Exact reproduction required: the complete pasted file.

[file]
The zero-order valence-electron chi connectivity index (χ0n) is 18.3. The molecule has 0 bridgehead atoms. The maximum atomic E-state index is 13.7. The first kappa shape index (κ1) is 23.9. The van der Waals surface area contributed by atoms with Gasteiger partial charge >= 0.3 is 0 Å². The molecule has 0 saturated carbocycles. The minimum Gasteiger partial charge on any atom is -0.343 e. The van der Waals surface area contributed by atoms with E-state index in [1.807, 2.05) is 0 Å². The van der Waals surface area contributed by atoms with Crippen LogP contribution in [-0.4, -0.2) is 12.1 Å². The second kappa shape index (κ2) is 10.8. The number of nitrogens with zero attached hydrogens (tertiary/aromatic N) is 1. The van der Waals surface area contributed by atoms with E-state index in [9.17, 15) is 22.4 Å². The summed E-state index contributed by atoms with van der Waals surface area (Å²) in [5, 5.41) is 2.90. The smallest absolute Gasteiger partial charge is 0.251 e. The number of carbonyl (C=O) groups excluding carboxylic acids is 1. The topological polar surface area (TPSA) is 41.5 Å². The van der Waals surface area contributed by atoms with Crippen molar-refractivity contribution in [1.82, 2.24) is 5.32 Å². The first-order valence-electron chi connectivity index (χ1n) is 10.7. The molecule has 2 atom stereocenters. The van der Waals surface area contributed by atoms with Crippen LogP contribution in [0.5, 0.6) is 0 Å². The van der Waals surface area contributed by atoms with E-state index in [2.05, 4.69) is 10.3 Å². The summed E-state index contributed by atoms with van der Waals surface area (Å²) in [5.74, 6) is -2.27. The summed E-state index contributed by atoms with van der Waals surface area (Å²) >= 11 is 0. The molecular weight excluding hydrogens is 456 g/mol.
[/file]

The zero-order valence-electron chi connectivity index (χ0n) is 18.3. The molecule has 0 bridgehead atoms. The maximum atomic E-state index is 13.7. The first kappa shape index (κ1) is 23.9. The van der Waals surface area contributed by atoms with Gasteiger partial charge >= 0.3 is 0 Å². The molecule has 0 saturated carbocycles. The minimum Gasteiger partial charge on any atom is -0.343 e. The van der Waals surface area contributed by atoms with E-state index in [1.807, 2.05) is 0 Å². The van der Waals surface area contributed by atoms with Crippen LogP contribution in [-0.4, -0.2) is 12.1 Å². The second kappa shape index (κ2) is 10.8. The number of nitrogens with zero attached hydrogens (tertiary/aromatic N) is 1. The van der Waals surface area contributed by atoms with E-state index in [9.17, 15) is 22.4 Å². The summed E-state index contributed by atoms with van der Waals surface area (Å²) in [5, 5.41) is 2.90. The smallest absolute Gasteiger partial charge is 0.251 e. The number of carbonyl (C=O) groups excluding carboxylic acids is 1. The topological polar surface area (TPSA) is 41.5 Å². The van der Waals surface area contributed by atoms with Crippen molar-refractivity contribution in [1.82, 2.24) is 5.32 Å². The first-order valence-electron chi connectivity index (χ1n) is 10.7. The molecule has 2 atom stereocenters. The van der Waals surface area contributed by atoms with Crippen LogP contribution in [0.5, 0.6) is 0 Å². The van der Waals surface area contributed by atoms with E-state index in [2.05, 4.69) is 10.3 Å². The summed E-state index contributed by atoms with van der Waals surface area (Å²) in [5.74, 6) is -2.27. The summed E-state index contributed by atoms with van der Waals surface area (Å²) >= 11 is 0. The molecular weight excluding hydrogens is 456 g/mol.